Published Date

June 10, 2024

Resource Type

AHA Standards and Guidelines, For Departments

AHA Topics

Academic Departmental Affairs, Professional Life

Adopted 2007; updated June 2024.

Academic job offers for tenure-track positions are conducted through a process of negotiation between the hiring authority (often the chair, or head of the hiring department) and the successful candidate. This document describes the contours of the hiring process including the role of the hiring authority, and what candidates should anticipate. In cases involving negotiations over family/partner hires please see also Guidelines on Family/Partner Hiring.

Hiring authorities making job offers must balance several sets of priorities, needs, and values. The hiring authority’s primary obligation is to complete a successful hire in order to build the teaching and research strengths of the department. The hiring authority therefore has the right to request the top candidate to make and report a firm decision in a timely manner, so that the department can proceed to the next candidate if the first offer is not accepted.  At the same time, members of the department that makes an offer are attempting to gain the services of a professional colleague with whom they anticipate forming a long-term collegial relationship. When making entry-level appointments, in particular, hiring authorities must always bear in mind that they are introducing early career colleagues to professional life, and that they hold the balance of power in the transaction. It is always possible, and always wrong, to abuse this position.

A successful job candidate has the right to a firm, complete, and explicit offer in writing before making a final decision. In its final form, a formal offer should include information about tenure or eligibility for promotion to tenure, salary, paid and unpaid leave, office equipment, research support, and benefits. Initial offers should at least provide full information on the first three points, and candidates have an absolute right to ask for information about all of them.

Once the candidates in a search have been ranked by the department and administrative approval is received, an offer can be made. All offers should be clear, stating financial terms, teaching obligations, and other benefits, fully and accurately to the top candidate. In many cases, the offer will be made orally in the first instance. If so, the conversation should be followed by written communication that precisely states the salary and other primary conditions as discussed,  The dean of faculty, or other responsible official, then sends the candidate a formal, binding offer letter. The final, binding offer should match or improve on the terms of the initial, verbal offer. Only after an offer has been made in a firm, explicit form, with conditions set down in writing, can a chair properly set a deadline for the candidate’s decision. The candidate must be allowed a reasonable amount of time, from the receipt of the offer in its written form, to consider the matter, consult mentors and family members, formulate questions, and receive answers, before making a binding decision. This period should last a minimum of two weeks from receipt of the formal offer, although many institutions offer more time for such an important decision. In no circumstances should a chair demand that a candidate make a decision on the basis of a conversation unsupported by a written statement of conditions.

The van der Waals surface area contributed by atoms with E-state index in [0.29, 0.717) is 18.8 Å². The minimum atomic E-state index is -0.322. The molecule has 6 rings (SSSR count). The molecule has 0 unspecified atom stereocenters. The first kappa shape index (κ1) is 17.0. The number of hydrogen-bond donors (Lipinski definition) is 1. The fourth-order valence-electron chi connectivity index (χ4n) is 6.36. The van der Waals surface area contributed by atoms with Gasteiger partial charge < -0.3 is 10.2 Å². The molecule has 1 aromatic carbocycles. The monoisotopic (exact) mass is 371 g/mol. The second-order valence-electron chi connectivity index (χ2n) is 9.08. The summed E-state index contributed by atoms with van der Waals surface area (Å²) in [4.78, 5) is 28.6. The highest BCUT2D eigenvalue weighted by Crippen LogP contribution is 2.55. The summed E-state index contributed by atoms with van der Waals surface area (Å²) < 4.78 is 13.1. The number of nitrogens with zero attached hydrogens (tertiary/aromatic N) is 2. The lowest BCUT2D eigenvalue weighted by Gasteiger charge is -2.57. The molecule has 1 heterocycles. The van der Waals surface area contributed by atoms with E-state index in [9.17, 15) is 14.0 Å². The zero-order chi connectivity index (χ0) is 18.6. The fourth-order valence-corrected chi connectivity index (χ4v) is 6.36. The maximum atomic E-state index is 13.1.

If, during the search process, the other candidates have been promised a decision by a certain date, that schedule should be met. In many cases, complications arise, and a departmental vote is delayed. In these cases, candidates still in the running should be advised immediately and given a new schedule.

Successful job candidates have maximum negotiating power between the time they receive an offer and when they accept it, should they choose to do so. Candidates are therefore well advised to seek counsel from trusted mentors and their own chair or DGS regarding the negotiation process. If they have other potential offers outstanding, or other contingencies, requests for extensions may be made. Hiring authorities are not obliged to extend deadlines for acceptance, as they may not want to lose the opportunity to hire another strong candidate, or risk failure of the search. However, it is often possible to arrive at a mutually negotiated timeline. The candidate’s acceptance of a written offer in writing is considered a contractual obligation. Other candidates are then notified the position has been filled. Failure to follow through on the terms of the agreement can have significant negative repercussions both for the department, which may lose the position permanently, and for the candidate’s reputation in the discipline.

If university procedures make it impossible to provide a letter of intent, the candidate may still be given a deadline for a decision. In such cases, however, the candidate cannot be considered to be morally bound by their agreement until a written document is issued and received and has a clear right to withdraw their acceptance; if the final offer does not reach the terms first offered, the candidate cannot be considered morally or legally bound by any verbal agreement.